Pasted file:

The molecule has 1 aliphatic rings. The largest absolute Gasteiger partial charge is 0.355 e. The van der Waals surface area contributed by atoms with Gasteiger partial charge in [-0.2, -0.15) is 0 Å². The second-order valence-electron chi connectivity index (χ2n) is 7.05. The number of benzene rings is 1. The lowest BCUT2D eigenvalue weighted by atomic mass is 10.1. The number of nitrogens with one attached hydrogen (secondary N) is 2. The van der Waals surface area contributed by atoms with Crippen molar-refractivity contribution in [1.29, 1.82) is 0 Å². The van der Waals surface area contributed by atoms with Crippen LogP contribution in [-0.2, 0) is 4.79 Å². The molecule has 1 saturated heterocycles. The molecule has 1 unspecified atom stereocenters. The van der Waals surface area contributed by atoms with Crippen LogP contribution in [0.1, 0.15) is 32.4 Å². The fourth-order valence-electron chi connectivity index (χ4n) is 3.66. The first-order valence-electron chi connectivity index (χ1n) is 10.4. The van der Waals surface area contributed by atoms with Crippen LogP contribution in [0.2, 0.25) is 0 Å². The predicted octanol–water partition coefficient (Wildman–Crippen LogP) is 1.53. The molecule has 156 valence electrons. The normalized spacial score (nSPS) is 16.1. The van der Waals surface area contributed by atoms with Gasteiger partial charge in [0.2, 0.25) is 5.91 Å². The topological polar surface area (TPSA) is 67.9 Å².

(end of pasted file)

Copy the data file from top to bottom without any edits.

The molecule has 1 aliphatic rings. The largest absolute Gasteiger partial charge is 0.355 e. The van der Waals surface area contributed by atoms with Gasteiger partial charge in [-0.2, -0.15) is 0 Å². The second-order valence-electron chi connectivity index (χ2n) is 7.05. The number of benzene rings is 1. The lowest BCUT2D eigenvalue weighted by atomic mass is 10.1. The number of nitrogens with one attached hydrogen (secondary N) is 2. The van der Waals surface area contributed by atoms with Crippen molar-refractivity contribution in [1.29, 1.82) is 0 Å². The van der Waals surface area contributed by atoms with Crippen LogP contribution in [-0.2, 0) is 4.79 Å². The molecule has 1 saturated heterocycles. The molecule has 1 unspecified atom stereocenters. The van der Waals surface area contributed by atoms with Crippen LogP contribution in [0.1, 0.15) is 32.4 Å². The fourth-order valence-electron chi connectivity index (χ4n) is 3.66. The first-order valence-electron chi connectivity index (χ1n) is 10.4. The van der Waals surface area contributed by atoms with Crippen LogP contribution in [0.2, 0.25) is 0 Å². The predicted octanol–water partition coefficient (Wildman–Crippen LogP) is 1.53. The molecule has 156 valence electrons. The normalized spacial score (nSPS) is 16.1. The van der Waals surface area contributed by atoms with Gasteiger partial charge in [0.2, 0.25) is 5.91 Å². The topological polar surface area (TPSA) is 67.9 Å².